February 7

Another View: Simple, safe starter account a good idea to ease retirement saving

The MyRA is a promising attempt to get low- and moderate-income workers focused on supporting themselves at the end of their working years.


More than half of the nation’s private-sector workers have no pension of any kind, neither a traditional defined-benefit plan nor a retirement savings account. While Social Security provides a net, its $15,000 average annual benefit is meager.

That’s a crisis in the making, one that President Obama is taking a small step to address. He signed an executive order recently creating the MyRA, billed as a simple, safe and affordable starter retirement savings account for low- and moderate-income workers. These MyRA accounts top out at maximum savings of $15,000, at which point they must be rolled into a private retirement account. They’re a promising attempt to get nonsavers saving and focused on how to support themselves when their working years end.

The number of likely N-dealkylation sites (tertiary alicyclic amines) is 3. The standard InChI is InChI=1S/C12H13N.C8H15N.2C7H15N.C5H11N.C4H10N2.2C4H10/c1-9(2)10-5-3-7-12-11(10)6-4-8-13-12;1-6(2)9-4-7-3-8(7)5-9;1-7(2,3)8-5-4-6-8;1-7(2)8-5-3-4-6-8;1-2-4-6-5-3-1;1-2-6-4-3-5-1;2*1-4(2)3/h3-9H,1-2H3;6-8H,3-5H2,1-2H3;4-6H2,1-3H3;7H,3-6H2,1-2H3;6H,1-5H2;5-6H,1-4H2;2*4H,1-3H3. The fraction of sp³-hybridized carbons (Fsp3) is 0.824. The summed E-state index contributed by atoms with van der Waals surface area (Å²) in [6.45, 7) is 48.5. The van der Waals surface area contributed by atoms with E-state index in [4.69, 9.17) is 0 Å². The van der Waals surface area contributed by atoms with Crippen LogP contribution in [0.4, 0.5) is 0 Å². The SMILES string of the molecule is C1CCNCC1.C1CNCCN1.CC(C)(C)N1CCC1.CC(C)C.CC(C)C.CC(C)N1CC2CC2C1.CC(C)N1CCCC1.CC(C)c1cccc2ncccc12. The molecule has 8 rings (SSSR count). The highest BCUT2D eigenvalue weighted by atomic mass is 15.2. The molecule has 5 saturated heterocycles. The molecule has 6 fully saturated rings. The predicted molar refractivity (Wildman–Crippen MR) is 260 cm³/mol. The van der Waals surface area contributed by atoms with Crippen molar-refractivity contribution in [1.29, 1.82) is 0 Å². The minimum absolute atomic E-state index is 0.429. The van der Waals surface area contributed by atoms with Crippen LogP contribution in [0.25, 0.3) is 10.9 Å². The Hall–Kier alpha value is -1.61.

Individuals who earn up to $129,000 a year, and couples who earn up to $191,000, are eligible for a MyRA. The opening investments can be as low as $25, and can be followed with contributions as little as $5 via payroll deductions. Savers can keep the same accounts when they change jobs and roll their balances into private-sector retirement accounts at any time. Contributions will be in after-tax dollars, and that principal will be protected.

Savers cannot lose their money. Treasury bonds are the only investment option, so the gains will be low, but they’ll be tax-free.

Employers won’t have to contribute to the accounts or administer them, but they will have to arrange payroll deductions, a key element of the plan. People whose contributions to retirement accounts are automatic tend to continue saving for the long haul, unlike those making voluntary deposits.

Saving is a good habit, and the nation will benefit if more people get hooked.

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